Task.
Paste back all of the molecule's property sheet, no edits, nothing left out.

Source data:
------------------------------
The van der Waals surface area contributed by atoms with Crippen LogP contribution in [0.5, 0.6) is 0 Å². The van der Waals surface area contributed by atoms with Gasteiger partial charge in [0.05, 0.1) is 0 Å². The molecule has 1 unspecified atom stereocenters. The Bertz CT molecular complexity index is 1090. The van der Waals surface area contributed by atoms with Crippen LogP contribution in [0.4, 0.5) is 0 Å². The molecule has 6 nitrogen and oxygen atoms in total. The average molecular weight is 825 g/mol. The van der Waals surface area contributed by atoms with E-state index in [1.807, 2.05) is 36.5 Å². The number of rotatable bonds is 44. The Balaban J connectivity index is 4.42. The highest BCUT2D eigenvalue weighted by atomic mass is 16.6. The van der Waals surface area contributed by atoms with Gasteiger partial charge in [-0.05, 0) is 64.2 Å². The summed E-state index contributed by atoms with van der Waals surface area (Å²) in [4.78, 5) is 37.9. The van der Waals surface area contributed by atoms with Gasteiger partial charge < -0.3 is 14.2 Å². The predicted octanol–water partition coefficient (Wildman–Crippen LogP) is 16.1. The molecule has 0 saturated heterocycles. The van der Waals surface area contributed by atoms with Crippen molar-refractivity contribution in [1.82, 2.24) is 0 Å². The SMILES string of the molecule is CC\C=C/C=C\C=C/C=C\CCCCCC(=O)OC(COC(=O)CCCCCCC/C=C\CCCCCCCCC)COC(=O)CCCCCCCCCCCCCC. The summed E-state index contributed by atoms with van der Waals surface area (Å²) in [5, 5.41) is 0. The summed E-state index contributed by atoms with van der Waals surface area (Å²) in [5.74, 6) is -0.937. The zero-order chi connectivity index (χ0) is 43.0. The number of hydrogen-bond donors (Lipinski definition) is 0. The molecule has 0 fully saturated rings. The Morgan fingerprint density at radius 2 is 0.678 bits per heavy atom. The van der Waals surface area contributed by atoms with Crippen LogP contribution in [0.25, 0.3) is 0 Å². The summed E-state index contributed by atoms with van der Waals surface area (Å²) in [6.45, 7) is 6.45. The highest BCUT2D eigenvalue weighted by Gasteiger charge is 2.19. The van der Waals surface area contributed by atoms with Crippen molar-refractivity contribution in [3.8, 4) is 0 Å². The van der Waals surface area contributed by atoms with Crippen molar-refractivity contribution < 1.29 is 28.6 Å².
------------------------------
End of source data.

The van der Waals surface area contributed by atoms with Crippen LogP contribution in [0.5, 0.6) is 0 Å². The van der Waals surface area contributed by atoms with Gasteiger partial charge in [0.05, 0.1) is 0 Å². The molecule has 1 unspecified atom stereocenters. The Bertz CT molecular complexity index is 1090. The van der Waals surface area contributed by atoms with Crippen LogP contribution in [0.4, 0.5) is 0 Å². The molecule has 6 nitrogen and oxygen atoms in total. The average molecular weight is 825 g/mol. The van der Waals surface area contributed by atoms with E-state index in [1.807, 2.05) is 36.5 Å². The number of rotatable bonds is 44. The Balaban J connectivity index is 4.42. The highest BCUT2D eigenvalue weighted by atomic mass is 16.6. The van der Waals surface area contributed by atoms with Gasteiger partial charge in [-0.05, 0) is 64.2 Å². The summed E-state index contributed by atoms with van der Waals surface area (Å²) in [4.78, 5) is 37.9. The van der Waals surface area contributed by atoms with Gasteiger partial charge < -0.3 is 14.2 Å². The predicted octanol–water partition coefficient (Wildman–Crippen LogP) is 16.1. The molecule has 0 saturated heterocycles. The van der Waals surface area contributed by atoms with Crippen molar-refractivity contribution in [1.82, 2.24) is 0 Å². The SMILES string of the molecule is CC\C=C/C=C\C=C/C=C\CCCCCC(=O)OC(COC(=O)CCCCCCC/C=C\CCCCCCCCC)COC(=O)CCCCCCCCCCCCCC. The summed E-state index contributed by atoms with van der Waals surface area (Å²) in [5, 5.41) is 0. The summed E-state index contributed by atoms with van der Waals surface area (Å²) in [5.74, 6) is -0.937. The zero-order chi connectivity index (χ0) is 43.0. The number of hydrogen-bond donors (Lipinski definition) is 0. The molecule has 0 fully saturated rings. The Morgan fingerprint density at radius 2 is 0.678 bits per heavy atom. The van der Waals surface area contributed by atoms with Crippen LogP contribution in [0.25, 0.3) is 0 Å². The summed E-state index contributed by atoms with van der Waals surface area (Å²) in [6.45, 7) is 6.45. The highest BCUT2D eigenvalue weighted by Gasteiger charge is 2.19. The van der Waals surface area contributed by atoms with Crippen molar-refractivity contribution in [3.8, 4) is 0 Å². The van der Waals surface area contributed by atoms with Crippen molar-refractivity contribution < 1.29 is 28.6 Å².